Naomi Rovnick is a Quartz correspondent based in Taiwan. She is a former senior business writer for the South China Morning Post and she won a 2011 Society of Publishers in Asia award for excellence in business writing.
Hong Kong's home prices are exorbitant but volatile. Will the latest scare lead to a more balanced market, or just tinier homes?
The International Monetary Fund has given Hong Kong bank shareholders a fright today by issuing a warning that the Chinese territory faces a real estate slowdown that poses risks for banks. After a long run-up in real estate values, a correction is upon us, the IMF stated in its report dated Nov. 17 but published today.
The IMF said the property sector represents half of outstanding loans for use in Hong Kong while real estate is often also used as loan collateral. A sharp property price correction would lead to an "adverse feedback loop between economic activity, bank lending, and the property market," the IMF explained.
Hong Kong is currently the world’s most expensive place to buy a home. An apartment just sold there for $60 million. The city’s property market is notoriously volatile. Booms and busts are frequent. Locals in the Chinese city often trade apartments as frequently as Americans would trade shares. Property managers sometimes put reports about local transactions and prices over the last quarter in residents’ letterboxes, complete with candlestick graphs showing a dizzying number of sales and purchases. The territory experienced what felt like painful real estate downturns in 1997, in 2003 with the outbreak of SARS, and in 2008.
But real estate crashes in Hong Kong do not tend to cause bank crises. Locals usually do not default on loans and post the keys back to the bank. That is because, on average, they are not highly leveraged. They tend to take the pain of negative equity stoically, either by doing nothing or working a second job. In 1997, when Hong Kong was mired in the Asian financial crisis and property prices plunged, taxi license applications soared and became a hot investment asset themselves. So a property bust is “mo fan” (麻煩 Cantonese for pain in the neck), but not scary.
The territory’s citizens are big savers and buy their apartments with sizable deposits. HSBC, Hong Kong’s largest mortgage lender and a bellwether for the Hong Kong banking sector, said in its last interim report that its average loan-to-value ratio on new mortgages was 50 percent. The loan to value ratio on its entire Hong Kong loan book, which will have been flattered by rising prices, is only 34 pecent.
Back in September 1997, according to a survey released in 1998 by the Hong Kong Monetary Authority, the mortgage delinquency ratio was just 0.1 percent. Back then, the average loan to value ratio on mortgages was 52 percent, which provided enough of a cushion to absorb real estate valuation falls.
A property crash could have big ramifications for Hong Kong retailers and, of course, construction companies. As London consultancy Capital Economics wrote in a note published last month, in the event of a real estate crash: “ consumers would cut back on spending in response to a fall in their wealth.”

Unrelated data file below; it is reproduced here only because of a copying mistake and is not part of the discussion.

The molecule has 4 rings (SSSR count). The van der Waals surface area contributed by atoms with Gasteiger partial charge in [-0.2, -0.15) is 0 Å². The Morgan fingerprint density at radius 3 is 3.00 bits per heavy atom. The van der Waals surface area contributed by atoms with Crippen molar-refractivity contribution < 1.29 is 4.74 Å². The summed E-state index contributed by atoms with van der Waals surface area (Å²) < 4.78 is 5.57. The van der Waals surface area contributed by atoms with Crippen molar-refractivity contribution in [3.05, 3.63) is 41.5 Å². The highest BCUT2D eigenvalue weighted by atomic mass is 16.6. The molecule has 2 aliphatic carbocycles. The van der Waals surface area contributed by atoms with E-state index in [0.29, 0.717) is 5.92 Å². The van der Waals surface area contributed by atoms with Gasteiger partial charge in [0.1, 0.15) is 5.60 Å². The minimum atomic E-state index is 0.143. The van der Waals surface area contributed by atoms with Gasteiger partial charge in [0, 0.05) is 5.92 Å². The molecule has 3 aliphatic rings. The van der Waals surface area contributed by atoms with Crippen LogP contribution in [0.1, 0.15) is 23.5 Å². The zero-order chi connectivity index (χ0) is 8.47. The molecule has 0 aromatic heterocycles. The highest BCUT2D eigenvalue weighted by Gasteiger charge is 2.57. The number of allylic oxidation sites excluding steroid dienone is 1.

They added: “The construction sector is also likely to be badly affected if property prices fall, while there would also be reduced demand for a number of other associated sectors, including estate agents, furniture, and other household goods.”
But the city’s government is unlikely to allow a real estate price correction that could damage property developers or banks. The Hong Kong government tends to aggressively pursue land policies that make sure its property tycoons—such as Asia’s richest man, Li Ka-shing—and its banking system stay healthy.
When land prices fall, Hong Kong restricts new land sales. The overall effect is that Hong Kong’s hard pressed citizens’ homes get smaller and they become increasingly unhappy with their lives. They are often to be seen marching in the streets to protest high home prices. Some of the city’s poor live in so-called “cage homes”, which are 6-foot-by-2-foot boxes in slum areas. But real estate developers fare okay.
New apartments developed in Hong Kong for middle-class buyers have earned the nickname "shoebox homes."
Courtesy of Real Estate consultancy Savills, here is a chart of a typical new apartment development in Hong Kong. A two-bedroom, 506 square-foot unit that would probably house a family of three (or one wealthy person) is offered at $2,896 per (so-called saleable) square foot, a total price of just under $1.5 million.
Not allowing a house price crash will harm Hong Kong in the long run, as independent economist Andy Xie points out here. He says that the city has been squeezing land supply for over a decade. In Xie’s words, policies that keep property prices inflated, for the benefit of banks and developers, hurt the city overall, because:
The social cost of squeezing [land] supply to support a high price could precipitate social turmoil. While Hong Kong is considered a high-income economy, numerous families, many with members of three generations, live in one room. More than two-thirds of Hong Kong’s land is undeveloped. And reclamation, the main source of new land for Singapore, has potential in Hong Kong. So, while popular perception attributes high property prices to a land shortage, it is utterly untrue. Hong Kong’s elite fuels this misperception because they want to keep people in the dark.
Hong Kong probably isn’t heading towards a banking crisis, then. But it may be on the edge of a social crisis. Hong Kong policymakers might simply react to the IMF’s warning with new plans to restrict land supply. That could ensure that people’s homes, instead of getting cheaper, just get smaller.
Top image: Songquan Deng/Shutterstock
This article originally appeared on Quartz, an Atlantic partner site.